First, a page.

Need help navigating? - or send a private message by clicking on my name.

  • phil2000phil2000 New JerseyPosts: 195
    How often do you change the oil using a synthetic? I heard with Amsoil it is 25K?
  • ateixeiraateixeira Posts: 72,587
    They don't even give them the best care, basically following the if-it-ain't-broke rule.
  • xwesxxwesx Fairbanks, AlaskaPosts: 8,509
    edited February 2011
    Well, it depends on driving, etc., but even with Amsoil (yes, they have an oil - Signature Series - that they claim to go up to 35,000 or one year and their filter claims 25,000), I wouldn't generally go that long. I changed out my oil last year with just shy of 12,000 miles on it. I also had two oil analyses done (one at 7500 which is the mfg recommended interval and one at 11,930 when I changed it). At the first analysis, it was high on break-in metals and TBN was at 4. After the second analysis, the break-in metals remained nearly unchanged with the TBN dropping to 3. Even though it still has sufficient acid buffering, I felt it was a good time to change it to get those break-in metals out of there. I need to do another analysis, but I just haven't taken the time to pull the sample yet. If okay, I'll do another when I change this summer, then annually thereafter with the oil change.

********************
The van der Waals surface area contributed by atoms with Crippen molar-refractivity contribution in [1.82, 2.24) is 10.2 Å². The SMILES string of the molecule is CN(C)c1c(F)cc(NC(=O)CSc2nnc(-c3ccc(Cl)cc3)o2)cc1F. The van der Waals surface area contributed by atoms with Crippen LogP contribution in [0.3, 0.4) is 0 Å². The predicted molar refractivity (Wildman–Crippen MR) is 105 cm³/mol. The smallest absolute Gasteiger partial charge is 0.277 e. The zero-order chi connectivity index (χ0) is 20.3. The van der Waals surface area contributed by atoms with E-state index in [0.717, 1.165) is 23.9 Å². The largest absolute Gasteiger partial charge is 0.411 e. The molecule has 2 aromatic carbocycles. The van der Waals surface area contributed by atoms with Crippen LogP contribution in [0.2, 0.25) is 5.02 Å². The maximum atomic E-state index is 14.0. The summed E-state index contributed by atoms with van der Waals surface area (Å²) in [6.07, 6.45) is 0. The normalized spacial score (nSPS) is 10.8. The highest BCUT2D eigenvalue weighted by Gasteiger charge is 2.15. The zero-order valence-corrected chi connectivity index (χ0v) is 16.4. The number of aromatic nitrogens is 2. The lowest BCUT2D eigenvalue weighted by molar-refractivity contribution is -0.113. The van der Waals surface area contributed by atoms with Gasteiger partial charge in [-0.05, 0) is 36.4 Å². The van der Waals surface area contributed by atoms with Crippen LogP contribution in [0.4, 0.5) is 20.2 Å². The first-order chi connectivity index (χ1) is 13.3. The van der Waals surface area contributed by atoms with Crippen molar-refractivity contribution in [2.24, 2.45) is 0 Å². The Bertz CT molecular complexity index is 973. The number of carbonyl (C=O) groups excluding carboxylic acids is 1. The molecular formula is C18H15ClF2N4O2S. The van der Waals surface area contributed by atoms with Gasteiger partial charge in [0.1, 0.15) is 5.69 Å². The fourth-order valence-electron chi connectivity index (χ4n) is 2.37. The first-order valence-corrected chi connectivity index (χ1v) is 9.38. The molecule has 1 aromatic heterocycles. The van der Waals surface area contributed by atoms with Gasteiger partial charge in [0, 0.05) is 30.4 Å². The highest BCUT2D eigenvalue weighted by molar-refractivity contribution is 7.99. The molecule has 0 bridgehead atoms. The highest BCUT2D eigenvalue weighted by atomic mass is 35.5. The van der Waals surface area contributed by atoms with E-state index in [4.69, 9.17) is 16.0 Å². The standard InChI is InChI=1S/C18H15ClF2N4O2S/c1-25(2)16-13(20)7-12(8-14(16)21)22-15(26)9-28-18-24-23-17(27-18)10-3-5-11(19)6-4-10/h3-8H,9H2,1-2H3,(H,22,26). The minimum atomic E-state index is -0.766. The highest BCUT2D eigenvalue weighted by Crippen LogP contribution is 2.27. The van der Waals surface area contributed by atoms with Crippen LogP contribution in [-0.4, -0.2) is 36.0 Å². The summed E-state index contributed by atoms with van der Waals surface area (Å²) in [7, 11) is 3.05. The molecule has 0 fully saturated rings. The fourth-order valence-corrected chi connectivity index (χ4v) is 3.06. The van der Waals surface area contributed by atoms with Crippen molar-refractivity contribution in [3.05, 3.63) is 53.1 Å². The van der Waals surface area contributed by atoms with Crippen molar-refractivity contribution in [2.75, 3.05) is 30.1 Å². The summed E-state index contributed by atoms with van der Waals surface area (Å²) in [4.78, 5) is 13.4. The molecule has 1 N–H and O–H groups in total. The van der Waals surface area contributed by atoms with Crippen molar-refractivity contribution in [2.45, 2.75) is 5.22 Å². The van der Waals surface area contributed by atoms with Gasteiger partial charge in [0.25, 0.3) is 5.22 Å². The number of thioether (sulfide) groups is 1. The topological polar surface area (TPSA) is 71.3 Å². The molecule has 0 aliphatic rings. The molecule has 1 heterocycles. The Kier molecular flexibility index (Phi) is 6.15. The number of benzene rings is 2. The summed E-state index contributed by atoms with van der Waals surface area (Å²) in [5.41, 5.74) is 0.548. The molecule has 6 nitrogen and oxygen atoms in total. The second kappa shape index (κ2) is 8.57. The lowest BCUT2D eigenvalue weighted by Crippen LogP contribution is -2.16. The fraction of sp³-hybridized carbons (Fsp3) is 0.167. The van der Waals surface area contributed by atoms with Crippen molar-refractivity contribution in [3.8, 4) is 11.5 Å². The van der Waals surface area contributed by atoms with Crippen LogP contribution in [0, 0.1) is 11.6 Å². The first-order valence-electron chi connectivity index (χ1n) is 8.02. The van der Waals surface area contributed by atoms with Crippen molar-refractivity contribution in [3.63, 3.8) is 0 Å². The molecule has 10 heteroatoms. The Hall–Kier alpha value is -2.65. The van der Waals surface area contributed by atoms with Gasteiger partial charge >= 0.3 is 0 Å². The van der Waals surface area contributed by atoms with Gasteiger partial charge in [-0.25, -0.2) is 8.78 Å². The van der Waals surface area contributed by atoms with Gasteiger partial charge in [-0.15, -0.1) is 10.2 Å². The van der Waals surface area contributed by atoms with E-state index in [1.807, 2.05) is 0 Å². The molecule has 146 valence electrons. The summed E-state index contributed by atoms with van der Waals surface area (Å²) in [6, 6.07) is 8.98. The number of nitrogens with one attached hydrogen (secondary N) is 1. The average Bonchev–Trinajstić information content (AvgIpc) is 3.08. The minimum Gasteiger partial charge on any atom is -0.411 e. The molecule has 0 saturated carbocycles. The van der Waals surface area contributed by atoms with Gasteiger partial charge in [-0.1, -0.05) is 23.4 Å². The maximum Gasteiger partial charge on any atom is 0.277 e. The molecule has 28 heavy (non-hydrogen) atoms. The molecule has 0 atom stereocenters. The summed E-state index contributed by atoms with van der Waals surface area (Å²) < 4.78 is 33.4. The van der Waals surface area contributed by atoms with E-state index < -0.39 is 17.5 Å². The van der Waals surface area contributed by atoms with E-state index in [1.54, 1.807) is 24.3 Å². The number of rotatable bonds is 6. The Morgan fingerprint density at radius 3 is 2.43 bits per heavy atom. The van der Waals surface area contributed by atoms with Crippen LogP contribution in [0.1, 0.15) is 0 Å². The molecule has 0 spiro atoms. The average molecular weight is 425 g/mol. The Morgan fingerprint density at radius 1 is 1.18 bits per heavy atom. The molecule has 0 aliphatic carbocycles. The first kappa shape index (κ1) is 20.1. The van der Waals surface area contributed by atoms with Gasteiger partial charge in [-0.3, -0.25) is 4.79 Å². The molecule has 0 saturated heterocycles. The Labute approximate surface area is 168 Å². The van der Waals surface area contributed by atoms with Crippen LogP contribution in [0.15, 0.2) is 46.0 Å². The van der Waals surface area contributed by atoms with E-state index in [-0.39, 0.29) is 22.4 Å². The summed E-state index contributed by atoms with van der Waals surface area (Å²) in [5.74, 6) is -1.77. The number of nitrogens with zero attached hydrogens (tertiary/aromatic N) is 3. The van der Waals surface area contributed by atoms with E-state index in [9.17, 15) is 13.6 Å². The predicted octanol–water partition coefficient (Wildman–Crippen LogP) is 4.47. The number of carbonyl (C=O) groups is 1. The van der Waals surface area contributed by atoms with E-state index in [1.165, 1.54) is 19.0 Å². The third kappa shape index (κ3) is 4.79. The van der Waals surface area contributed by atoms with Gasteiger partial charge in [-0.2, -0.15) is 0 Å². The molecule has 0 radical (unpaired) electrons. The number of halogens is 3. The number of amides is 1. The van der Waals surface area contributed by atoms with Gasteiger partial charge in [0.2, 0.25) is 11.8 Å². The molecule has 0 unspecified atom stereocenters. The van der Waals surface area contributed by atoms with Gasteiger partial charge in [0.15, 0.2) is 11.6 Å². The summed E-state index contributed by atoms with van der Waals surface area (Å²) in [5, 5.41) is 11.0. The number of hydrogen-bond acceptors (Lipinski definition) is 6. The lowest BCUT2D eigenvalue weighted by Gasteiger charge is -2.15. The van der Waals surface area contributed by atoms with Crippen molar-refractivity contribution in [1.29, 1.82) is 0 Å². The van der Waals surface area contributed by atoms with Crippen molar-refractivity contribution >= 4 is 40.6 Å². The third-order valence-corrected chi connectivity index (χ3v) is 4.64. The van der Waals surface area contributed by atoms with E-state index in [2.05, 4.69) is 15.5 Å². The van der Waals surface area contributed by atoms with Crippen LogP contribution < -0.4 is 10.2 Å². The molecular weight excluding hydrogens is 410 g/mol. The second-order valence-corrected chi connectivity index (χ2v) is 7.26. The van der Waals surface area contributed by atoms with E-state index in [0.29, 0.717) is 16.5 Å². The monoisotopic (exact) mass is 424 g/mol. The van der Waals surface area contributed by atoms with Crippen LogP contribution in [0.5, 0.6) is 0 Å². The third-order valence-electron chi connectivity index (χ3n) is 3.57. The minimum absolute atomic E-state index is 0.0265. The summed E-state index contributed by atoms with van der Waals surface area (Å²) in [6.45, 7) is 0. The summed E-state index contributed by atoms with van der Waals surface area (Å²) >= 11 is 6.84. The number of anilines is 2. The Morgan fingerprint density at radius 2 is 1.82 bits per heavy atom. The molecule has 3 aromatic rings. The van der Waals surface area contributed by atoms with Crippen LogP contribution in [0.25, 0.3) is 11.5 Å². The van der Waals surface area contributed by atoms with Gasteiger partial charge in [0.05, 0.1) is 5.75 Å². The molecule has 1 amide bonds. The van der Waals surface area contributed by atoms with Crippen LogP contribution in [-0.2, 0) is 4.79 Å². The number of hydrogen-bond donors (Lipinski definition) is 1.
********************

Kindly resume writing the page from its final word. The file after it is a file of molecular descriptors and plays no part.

Unless you do an oil analysis to verify the oil's integrity, I don't recommend an interval longer than 10,000 on the initial synthetic fill and 15,000 thereafter.

    Depending, of course, on the oil you use! If you go with something like Mobil1 Extended, Amsoil Signature, or similar, the above would apply.